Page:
The relative peace and quiet of an NFL Monday was broken when it was announced that the Vikings would be putting wide receiver Randy Moss on waivers. Mos, though, was not listed on the waiver wire as of today's 4 pm deadline, meaning if he was put on waivers, teams will be able to put claims in tomorrow. If that's the case, we will know Wednesday which team will be awarded the talented but troublesome veteran receiver.
The Dolphins have already been mentioned as a team that might be looking to put in a waiver claim on Moss. The Minneapolis Star Tribune's Judd Zulgad tweeted that "Miami and Seattle are already expressing interest in claiming Moss off waivers," adding that the "Dolphins would want to block the Patriots."
ESPN's Adam Schefter also mentions the Dolphins as a team likely to "consider" putting in a claim for Moss.
The Dolphins, though, are 18th in the waiver priority - which is based on every team's record. Some notable teams who might be interested who have a priority ahead of the Dolphins include the Rams, Raiders, Redskins, Seahawks, and Bears.
Should the Dolphins put in a claim for Moss? That's the question that both Miami's front office and their fanbase are asking each other this evening. Is Randy worth the risk?
I definitely believe he is. Really, there's no risk involved for the Dolphins to acquire this immensely talented receiver off of waivers and start him opposite of Brandon Marshall. None.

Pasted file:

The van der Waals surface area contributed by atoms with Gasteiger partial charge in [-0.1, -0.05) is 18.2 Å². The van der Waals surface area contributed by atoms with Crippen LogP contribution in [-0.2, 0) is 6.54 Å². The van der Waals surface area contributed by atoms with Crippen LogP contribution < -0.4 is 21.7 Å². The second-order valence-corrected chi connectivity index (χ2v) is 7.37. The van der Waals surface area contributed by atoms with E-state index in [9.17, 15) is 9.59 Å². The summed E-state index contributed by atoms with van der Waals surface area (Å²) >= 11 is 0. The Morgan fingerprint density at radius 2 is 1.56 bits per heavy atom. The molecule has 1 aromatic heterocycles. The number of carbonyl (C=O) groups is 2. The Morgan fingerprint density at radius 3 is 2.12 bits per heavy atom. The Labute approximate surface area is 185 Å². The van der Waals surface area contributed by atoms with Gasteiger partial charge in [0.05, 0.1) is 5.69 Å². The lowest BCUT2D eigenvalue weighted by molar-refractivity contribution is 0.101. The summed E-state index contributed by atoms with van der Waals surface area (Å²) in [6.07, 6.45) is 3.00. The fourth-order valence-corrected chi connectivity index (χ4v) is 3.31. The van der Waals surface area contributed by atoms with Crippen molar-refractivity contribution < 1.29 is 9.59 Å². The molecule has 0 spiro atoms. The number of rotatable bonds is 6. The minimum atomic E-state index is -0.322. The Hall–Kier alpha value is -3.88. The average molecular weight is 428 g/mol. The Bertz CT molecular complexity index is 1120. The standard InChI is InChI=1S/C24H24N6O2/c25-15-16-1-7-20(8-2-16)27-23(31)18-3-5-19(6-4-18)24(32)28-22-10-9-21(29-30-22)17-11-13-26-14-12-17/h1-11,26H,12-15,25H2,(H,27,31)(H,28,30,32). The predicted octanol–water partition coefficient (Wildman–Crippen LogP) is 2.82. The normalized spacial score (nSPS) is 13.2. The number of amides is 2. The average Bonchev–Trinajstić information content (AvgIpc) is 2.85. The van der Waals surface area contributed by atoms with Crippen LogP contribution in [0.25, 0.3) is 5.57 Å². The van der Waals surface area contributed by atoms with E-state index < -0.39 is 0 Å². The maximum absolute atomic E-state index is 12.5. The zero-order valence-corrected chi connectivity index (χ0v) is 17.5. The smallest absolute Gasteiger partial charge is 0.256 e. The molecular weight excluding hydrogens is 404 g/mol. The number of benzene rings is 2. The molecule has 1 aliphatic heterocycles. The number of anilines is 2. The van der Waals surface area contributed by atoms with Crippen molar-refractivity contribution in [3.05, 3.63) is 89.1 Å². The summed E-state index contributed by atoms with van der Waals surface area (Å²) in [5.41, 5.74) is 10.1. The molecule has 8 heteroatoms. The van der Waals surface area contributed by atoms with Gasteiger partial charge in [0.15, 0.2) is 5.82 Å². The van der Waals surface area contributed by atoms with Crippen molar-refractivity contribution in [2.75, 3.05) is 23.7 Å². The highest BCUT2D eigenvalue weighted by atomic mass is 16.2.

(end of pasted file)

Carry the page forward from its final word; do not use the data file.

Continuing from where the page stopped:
The team that claims him will take on the remaining portion of Randy's 2010 salary - or roughly just under $4 million. He's not signed beyond this season, meaning the team that claims him could quickly release him with minimal damage done financially if he becomes too much of a headache.
I also am not sure it's fair to assume he'd be a headache in Miami. He'd be reunited with his former college quarterback, Chad Pennington. You have to believe that Pennington will be asked his thoughts on potentially putting in a claim for Moss. And if CP10 believes he'd be able to keep Moss from becoming a locker room cancer, I believe this front office would trust him.
Tony Sparano is also no "push-over" as a head coach. He had the guts to deactivate a healthy Joey Porter last year when he became a problem. I don't believe Tony would be pushed around by Moss like he tried to do with Brad Childress in Minnesota.
Most importantly, though, he would add an additional explosive element to this offense that could potentially make this 2010 Miami Dolphins team a legitimate Super Bowl contender.
So I'm all in for bringing Moss to Miami off of waivers. Are you?